icrn phw energy cse dte gobar times rwh csestore iep aaeti

Three expert members quit Ganga basin authority

Date:Sep 24, 2013

Resignation letters express dismay over hydropower projects being pushed in the river basin without their knowledge; accuse government of apathy towards environmentalist on hunger protest

Unhappy over the functioning of the National Ganga River Basin Authority (NGRBA), three of its expert members, Rajendra Singh, Ravi Chopra and Rashid Siddiqui, have tendered their resignation letters. The authority, headed by the prime minister, is responsible for comprehensive management of the Ganga river basin.

The expert members cited government's apathy towards G D Agarwal, who has been on an indefinite fast since June, as another reason for quitting the authority.

“The Uttarakhand disaster this year  confirmed that many of the fears we expressed about the mismanagement of the Ganges river were valid. It has raised several questions about the way we have abused our rivers. Soon after the disaster, some of us brought this matter to you and sought a brief meeting with you to discuss the issue and seek an early meeting of the Authority. But that never happened,” the resignation letter sent to the Prime Minister's Office by the members said.

The expert members expressed their dismay at the way hydropower projects on the Ganga and its tributaries are being pushed without even their knowledge. “We are distressed that the NGRBA has not met since April 17, 2012. Even that meeting took place after a gap of nearly 18 months at the insistence of some of the expert members. Since November 2011, decisions have been taken on spending several thousand crore rupees on a variety of physical projects by steering committees, in which none of the expert members have been included. We first hear about the projects from media reports. We are never asked to even comment on the usefulness of these projects. We have repeatedly expressed our opposition to the manner in which several hydropower projects have been approved in the River Ganga basin. Yet without adequate discussion in the Authority these projects have been proceeding at a furious pace,” the resignation letter read.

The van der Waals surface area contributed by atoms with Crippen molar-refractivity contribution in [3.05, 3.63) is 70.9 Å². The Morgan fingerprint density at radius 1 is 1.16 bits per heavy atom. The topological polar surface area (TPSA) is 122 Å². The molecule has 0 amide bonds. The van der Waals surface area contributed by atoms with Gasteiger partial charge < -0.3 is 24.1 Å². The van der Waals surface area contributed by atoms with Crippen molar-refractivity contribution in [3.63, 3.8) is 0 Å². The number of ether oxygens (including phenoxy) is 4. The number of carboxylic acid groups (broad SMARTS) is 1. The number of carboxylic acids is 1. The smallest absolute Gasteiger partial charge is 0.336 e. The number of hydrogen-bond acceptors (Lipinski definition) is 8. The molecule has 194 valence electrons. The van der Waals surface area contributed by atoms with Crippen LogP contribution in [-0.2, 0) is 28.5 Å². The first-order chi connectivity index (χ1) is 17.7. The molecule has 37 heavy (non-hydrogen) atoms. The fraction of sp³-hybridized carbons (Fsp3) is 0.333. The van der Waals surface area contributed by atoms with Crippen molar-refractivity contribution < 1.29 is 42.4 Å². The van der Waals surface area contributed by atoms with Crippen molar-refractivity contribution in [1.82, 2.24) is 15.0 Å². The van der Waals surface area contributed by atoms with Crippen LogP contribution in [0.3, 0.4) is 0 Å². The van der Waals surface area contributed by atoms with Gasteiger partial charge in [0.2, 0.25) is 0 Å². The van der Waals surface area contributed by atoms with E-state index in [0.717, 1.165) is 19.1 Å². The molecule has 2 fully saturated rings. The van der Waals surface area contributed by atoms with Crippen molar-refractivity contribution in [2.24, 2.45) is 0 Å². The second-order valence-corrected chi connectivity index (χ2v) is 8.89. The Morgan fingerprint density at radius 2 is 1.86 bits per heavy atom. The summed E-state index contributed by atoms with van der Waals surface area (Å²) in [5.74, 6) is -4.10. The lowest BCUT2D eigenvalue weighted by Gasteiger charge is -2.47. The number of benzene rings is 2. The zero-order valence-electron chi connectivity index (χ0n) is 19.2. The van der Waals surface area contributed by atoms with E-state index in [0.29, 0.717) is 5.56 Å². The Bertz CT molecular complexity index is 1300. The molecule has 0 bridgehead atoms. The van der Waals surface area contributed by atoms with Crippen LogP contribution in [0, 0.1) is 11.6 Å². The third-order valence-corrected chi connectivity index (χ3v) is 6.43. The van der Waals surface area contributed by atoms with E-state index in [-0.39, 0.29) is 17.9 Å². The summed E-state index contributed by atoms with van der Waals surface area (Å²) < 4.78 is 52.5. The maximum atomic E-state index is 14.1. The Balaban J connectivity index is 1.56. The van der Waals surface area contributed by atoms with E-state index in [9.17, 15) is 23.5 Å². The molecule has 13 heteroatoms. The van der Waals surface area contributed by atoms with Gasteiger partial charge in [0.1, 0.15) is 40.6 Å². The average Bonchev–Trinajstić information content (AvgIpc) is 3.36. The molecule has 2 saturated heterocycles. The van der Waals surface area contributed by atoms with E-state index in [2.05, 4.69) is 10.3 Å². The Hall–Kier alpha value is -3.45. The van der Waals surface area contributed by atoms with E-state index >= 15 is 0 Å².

The members said that they have been receiving demands, requests and other inputs from devotees of river Ganga, scientists and other well-wishers of Ganga to improve its health. But in the absence of any meeting of the NGRBA, the members do not have an appropriate forum to voice them, they said. “Even if the prime minister does not accept my resignation, I would not be a part of the authority because it is ineffective and there is no point prolonging it,” said Chopra.

G D Agarwal's condition deteriorates

The members accused the government of ignoring former IIT professor Agarwal’s indefinite hunger strike. “Dr G D Agarwal who served with distinction at IIT-Kanpur and Central Pollution Control Board, has been on a tapasya for 100 days now in an attempt to draw the attention of your government to the plight of national river Ganga. But he too has been ignored. From tomorrow he will stop consuming even water,” they wrote in the letter.

The three members had resigned from NGBRA earlier in March, 2012, protesting government inaction to save the Ganga. However, Prime Minister Manmohan Singh did not accept their resignation and called for a meeting of NGBRA members.

Agarwal, who is demanding that all hydropower projects on rivers of Uttarakhand should be scrapped, was shifted to Doon Hospital on Monday.
A team of doctors and government officials visited Matri Sadan Ashram in Haridwar to examine Agarwal's health. Soon, Agarwal was shifted to the hospital in Dehradun. He had stopped consuming water, honey and lime water from September 21 when his fast entered the 101st day.


1. Educate local people living on river banks to organize clean-up exercises
with government/NGO/other assistance throughout the year.
2. Request parliament and policy-makers to declare Ganga a national heritage site (all length of 2500 KMs) like the Great Wall of China, give Ganga Ma emergency attention.
3. educate religious organizations to adopt this on their agenda and activities without fail,
4. Collect taxes and clean-up charges from industries situated along the river's trail.
5. Massive information to pilgrims through media on the impending dry up risks and collect clean up funds routed through a central administered Fund used for restoration work
6, Teaching in schools, colleges on this issue and on simple living in the regions along entire stretch of the Ganges.

19 November 2013
Posted by

Post new comment

The content of this field is kept private and will not be shown publicly.
This question is for testing whether you are a human visitor and to prevent automated spam submissions.

(Comments are moderated and will be published only after the site moderator’s approval. Please use a genuine email ID and provide your name. Selected comments may also be used in the ‘Letters’ section of the Down To Earth print edition.)
Follow us ON
Follow grebbo on Twitter    Google Plus  DTE Youtube  rss